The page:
Glenn Greenwald on David Brooks. Hat tip to David Heleniak.
It has long been the supreme fantasy of establishment guardians in general, and David Brooks in particular, that American politics would be dominated by an incestuous, culturally homogeneous, superior elite “who live in [Washington] and who have often known each other since prep school.” And while these establishment guardians love to endlessly masquerade as spokespeople for the Ordinary American, what they most loathe is the interference by the dirty rabble in what should be their exclusive, harmonious club of political stewardship, where conflicts are amicably resolved by ladies and gentlemen of the highest breeding without any messy public conflict.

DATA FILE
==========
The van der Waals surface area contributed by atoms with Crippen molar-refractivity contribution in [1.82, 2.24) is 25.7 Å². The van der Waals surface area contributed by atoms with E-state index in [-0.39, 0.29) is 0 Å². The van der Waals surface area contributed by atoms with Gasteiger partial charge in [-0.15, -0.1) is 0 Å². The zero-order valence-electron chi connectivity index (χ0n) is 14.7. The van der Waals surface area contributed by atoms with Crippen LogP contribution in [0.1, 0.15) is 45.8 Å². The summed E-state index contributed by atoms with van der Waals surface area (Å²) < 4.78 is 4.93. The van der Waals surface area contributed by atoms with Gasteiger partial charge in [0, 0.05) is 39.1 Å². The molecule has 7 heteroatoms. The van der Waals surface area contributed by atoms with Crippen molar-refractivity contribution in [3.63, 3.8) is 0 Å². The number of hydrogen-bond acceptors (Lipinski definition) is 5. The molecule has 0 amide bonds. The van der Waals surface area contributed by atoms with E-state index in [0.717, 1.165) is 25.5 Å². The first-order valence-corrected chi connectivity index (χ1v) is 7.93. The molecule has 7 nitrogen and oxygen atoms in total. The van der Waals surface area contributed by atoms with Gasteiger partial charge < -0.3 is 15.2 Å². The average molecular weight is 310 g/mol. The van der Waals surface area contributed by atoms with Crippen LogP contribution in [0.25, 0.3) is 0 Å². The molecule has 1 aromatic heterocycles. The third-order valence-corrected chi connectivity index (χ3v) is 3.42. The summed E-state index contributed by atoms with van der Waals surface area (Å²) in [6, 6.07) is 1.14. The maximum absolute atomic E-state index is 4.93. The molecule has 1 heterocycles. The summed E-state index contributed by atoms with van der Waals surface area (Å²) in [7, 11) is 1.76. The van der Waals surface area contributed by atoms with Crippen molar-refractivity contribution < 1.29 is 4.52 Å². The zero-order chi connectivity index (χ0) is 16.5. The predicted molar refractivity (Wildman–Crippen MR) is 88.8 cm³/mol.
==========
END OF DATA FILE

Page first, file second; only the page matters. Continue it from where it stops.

In the wake of the financial crisis of 2008, Brooks fondly recollected that “once, there was a financial elite in this country” — “middle-aged men with names like Mellon and McCloy led Wall Street firms, corporate boards and white-shoe law firms and occasionally emerged to serve in government” — but that glorious “cohesive financial elite began to fall apart” in the 1960s. The 2008 financial crisis, celebrated Brooks, would lead to a rejuvenation of political power of “the sort that used to be wielded by the Mellons and Rockefellers and other rich men in private clubs” — “unlimited authority to a small coterie of policy makers” that “does not rely on any system of checks and balances, but on the wisdom and public spiritedness of those in charge.” This would usher in “an era of the educated establishment.” “A new center and a new establishment is emerging,” he gushed, one that will be disliked by liberals and conservatives alike; in other words, once you get rid of the commoners and the rambunctious ideologues, the somber, Serious elites will impose, with top-down magnanimity, true centrist wisdom (which just coincidentally happens to match the specific centrist-right views of David Brooks).